Race to 100 and 5 in a Row

Hi friends! How was your weekend? Mine has been busy busy busy!

My little one is home from school for 3 weeks, for Winter break, and we are enjoying the extra time together. One of her most requested outings, is to 'visit the craft shop'. And by 'visit' she means buying a whole heap of things to cut, fold, glue and create. I have to admit, I do not protest too much. While we were there last week, I grabbed a few bags of mini popsicle sticks.

I am currently revising and adding additional games to my resource on Base Ten:

We played a very easy version of 'Race to 100'.

To play this, you need a pile of single sticks, a pile of sticks that have been bundled into 'tens', a standard six-sided die and two empty containers.

I highly recommend getting your students to help you make the bundles of ten. It will assist their understanding of 'tens' and also assist with counting. I had my daughter briskly counting to ten by 2's in  no time.

To play, simply take turns to roll the die. Whatever number you roll, you take the corresponding number of singles.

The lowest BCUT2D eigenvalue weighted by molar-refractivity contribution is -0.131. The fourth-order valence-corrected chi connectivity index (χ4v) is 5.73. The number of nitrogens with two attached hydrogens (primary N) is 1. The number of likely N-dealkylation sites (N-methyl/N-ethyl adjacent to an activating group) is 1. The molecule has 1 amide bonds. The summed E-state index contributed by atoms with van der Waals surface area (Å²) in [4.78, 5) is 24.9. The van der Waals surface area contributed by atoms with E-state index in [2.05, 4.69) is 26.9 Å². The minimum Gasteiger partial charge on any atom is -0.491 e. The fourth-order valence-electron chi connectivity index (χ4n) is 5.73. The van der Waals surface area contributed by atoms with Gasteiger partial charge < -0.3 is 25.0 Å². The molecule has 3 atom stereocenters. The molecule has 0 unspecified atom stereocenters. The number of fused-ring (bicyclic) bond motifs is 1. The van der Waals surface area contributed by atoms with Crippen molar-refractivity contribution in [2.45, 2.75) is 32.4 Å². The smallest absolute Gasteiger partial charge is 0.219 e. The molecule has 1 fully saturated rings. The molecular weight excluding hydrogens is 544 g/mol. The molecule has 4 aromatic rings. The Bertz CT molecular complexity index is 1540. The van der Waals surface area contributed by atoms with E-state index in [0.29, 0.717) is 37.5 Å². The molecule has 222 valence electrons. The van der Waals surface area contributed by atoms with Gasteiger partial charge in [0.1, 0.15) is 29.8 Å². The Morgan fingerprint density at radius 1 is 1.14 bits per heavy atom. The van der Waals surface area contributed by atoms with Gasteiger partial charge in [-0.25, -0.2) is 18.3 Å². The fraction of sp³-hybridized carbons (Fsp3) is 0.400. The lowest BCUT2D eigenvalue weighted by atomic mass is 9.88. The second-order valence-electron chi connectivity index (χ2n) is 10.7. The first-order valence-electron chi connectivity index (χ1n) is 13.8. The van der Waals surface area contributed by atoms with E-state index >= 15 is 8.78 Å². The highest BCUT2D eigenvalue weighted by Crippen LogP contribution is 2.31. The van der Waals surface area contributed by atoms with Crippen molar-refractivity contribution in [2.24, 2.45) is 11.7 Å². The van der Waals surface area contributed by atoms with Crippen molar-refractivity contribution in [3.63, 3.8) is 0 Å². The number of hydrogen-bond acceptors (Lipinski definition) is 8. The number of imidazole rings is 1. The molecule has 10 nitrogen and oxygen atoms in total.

Here, my daughter rolled 5. She collected 5 singles.

Upon her next turn, she rolled 2. She got 2 more singles and quickly determined that she had a total of 7. Here, you can also challenge your students and ask them to identify how many more they will need to make ten.

On her next turn, she got a 6. She gathered the 6 and added them to her stash.

She took 10 out from her stash, and traded them for a ten bundle. Here, I would encourage her to identify her total as 'one ten and three' or '13'. We also talked about how many more she needed  to make the next ten. She naturally liked to compare how many more she had to me and how much she was 'beating me by'!

As each ten is collected, it gets deposited in the container. The aim is to get to 100. She spontaneously started counting by tens throughout the game to check and recheck her totals.

I also want her to work on her general understanding of the order of numbers up to 100. She is good at counting, but is challenged by ordering larger numbers and using more advanced strategies for addition.

I created a little '5 in a row' game for us to play, to help her with the general location of numbers on the 100 chart.